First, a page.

4. G Lewis says

    Dumb foreigner question: I thought the US journalistic profession was licensed, sort of: those Press Card things people wave to go places in films clearly say "the bearer of this card has additional first amendment protections".

    Or is that a Hollywood invention?

  5. Max Kies says

    I think your response shows that the troll was pretty much on point. If one tries to apply the 'common sense' restrictions that keep getting proposed for the Second Amendment to any of the rest of the Bill of Rights, especially the First, it rightfully sends people up in flames.

    I'm not advocating absolutism, as there are classes of people who are disqualified from firearms ownership the same as there are people disqualified from voting (the two overlap, for the most part), but there seems to be a definite tendency on the part of a lot of people to pretend that 'right' has a very different meaning where the Second Amendment is concerned than as applied to any other.

  6. neoteny says

    Sabrina Ederly

    Erdely. Easy for me, because my mother tongue is Hungarian; and 'Erdely' means 'Transylvania' in Hungarian. But I've seen so many misspellings of her name, it starts to wear on me.

  7. says

    "there are classes of people who are disqualified from firearms ownership the same as there are people disqualified from voting"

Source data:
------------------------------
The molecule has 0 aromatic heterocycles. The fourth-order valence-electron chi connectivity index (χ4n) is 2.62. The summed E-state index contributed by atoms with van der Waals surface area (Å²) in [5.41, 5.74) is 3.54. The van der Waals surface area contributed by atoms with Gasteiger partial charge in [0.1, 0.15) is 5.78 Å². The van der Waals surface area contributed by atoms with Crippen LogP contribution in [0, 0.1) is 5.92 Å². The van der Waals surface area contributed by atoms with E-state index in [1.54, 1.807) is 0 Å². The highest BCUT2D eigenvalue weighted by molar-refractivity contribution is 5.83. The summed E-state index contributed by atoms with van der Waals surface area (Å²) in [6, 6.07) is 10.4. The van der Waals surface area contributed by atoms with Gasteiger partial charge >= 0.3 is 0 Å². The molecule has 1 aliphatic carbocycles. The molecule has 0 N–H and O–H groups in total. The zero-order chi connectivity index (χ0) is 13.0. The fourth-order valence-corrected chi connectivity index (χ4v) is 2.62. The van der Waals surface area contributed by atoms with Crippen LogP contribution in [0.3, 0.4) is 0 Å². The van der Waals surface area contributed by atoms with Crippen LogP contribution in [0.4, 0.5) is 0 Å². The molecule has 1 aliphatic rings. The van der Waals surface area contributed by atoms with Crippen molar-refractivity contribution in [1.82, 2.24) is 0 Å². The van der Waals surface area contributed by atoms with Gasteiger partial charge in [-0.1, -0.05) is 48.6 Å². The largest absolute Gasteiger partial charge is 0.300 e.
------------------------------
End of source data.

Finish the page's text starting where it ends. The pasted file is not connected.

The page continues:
Also because of a gratuitous desire to signal to certain people that they are disfavored? After all, at the point where you're disqualifying enough people from voting that it actually makes any difference, you really don't have a Democracy any more, do you?

  8. Jacky Hood says

    A real journalist would not jump from third person to second person in a sentence like this one: Any John Doe can easily launch a blog and within a few magical minutes call yourself a “journalist”

  9. says

    As a local Chucktownian and frequent reader of the Post and Courier (as well as being quoted on the front page of the issue in question) I can assure you that the vast majority of citizens and journalists in this wonderful town had no clue that it was a gun regulation troll.

  10. Jerry Leichter says

    In principle, there could be a law that licensed journalists on the basis of "content-neutral" regulations. After all, this is a concept we already apply to regulations of speech in other contexts.

    In practice, what possible point is there to content-neutral licensing of journalists? Journalism as a practice exists exactly to the degree that its practitioners produce content.

    I suppose you could require, say, the ability to pass a test on spelling and grammar and proper organization of a story and proper citation and such – but what would be the point? And if you tried to enforce such regulations outside of the test environment, it would be unlikely to remain content-neutral for long.

    — Jerry